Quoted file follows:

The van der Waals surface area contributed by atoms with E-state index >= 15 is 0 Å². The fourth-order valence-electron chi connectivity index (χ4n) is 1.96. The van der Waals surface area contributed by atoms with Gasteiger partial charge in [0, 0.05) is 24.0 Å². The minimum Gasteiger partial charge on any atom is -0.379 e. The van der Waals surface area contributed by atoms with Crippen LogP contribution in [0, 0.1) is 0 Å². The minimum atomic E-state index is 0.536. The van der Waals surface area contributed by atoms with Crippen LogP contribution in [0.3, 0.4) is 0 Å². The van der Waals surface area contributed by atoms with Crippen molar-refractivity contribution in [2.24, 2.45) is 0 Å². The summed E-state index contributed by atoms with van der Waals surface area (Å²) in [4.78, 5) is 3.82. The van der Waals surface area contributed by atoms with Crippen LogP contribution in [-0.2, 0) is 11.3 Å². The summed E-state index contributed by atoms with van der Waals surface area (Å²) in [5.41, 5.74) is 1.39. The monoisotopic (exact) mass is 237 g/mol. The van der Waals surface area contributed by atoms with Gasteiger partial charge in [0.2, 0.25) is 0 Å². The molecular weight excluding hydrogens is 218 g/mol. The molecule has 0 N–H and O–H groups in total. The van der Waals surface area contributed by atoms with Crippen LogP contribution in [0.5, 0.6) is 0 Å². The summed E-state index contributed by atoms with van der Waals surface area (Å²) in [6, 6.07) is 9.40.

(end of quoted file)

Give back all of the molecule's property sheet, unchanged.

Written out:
The van der Waals surface area contributed by atoms with E-state index >= 15 is 0 Å². The fourth-order valence-electron chi connectivity index (χ4n) is 1.96. The van der Waals surface area contributed by atoms with Gasteiger partial charge in [0, 0.05) is 24.0 Å². The minimum Gasteiger partial charge on any atom is -0.379 e. The van der Waals surface area contributed by atoms with Crippen LogP contribution in [0, 0.1) is 0 Å². The minimum atomic E-state index is 0.536. The van der Waals surface area contributed by atoms with Crippen LogP contribution in [0.3, 0.4) is 0 Å². The van der Waals surface area contributed by atoms with Crippen molar-refractivity contribution in [2.24, 2.45) is 0 Å². The summed E-state index contributed by atoms with van der Waals surface area (Å²) in [4.78, 5) is 3.82. The van der Waals surface area contributed by atoms with Crippen LogP contribution in [-0.2, 0) is 11.3 Å². The summed E-state index contributed by atoms with van der Waals surface area (Å²) in [5.41, 5.74) is 1.39. The monoisotopic (exact) mass is 237 g/mol. The van der Waals surface area contributed by atoms with Gasteiger partial charge in [0.2, 0.25) is 0 Å². The molecular weight excluding hydrogens is 218 g/mol. The molecule has 0 N–H and O–H groups in total. The van der Waals surface area contributed by atoms with Crippen LogP contribution in [0.5, 0.6) is 0 Å². The summed E-state index contributed by atoms with van der Waals surface area (Å²) in [6, 6.07) is 9.40.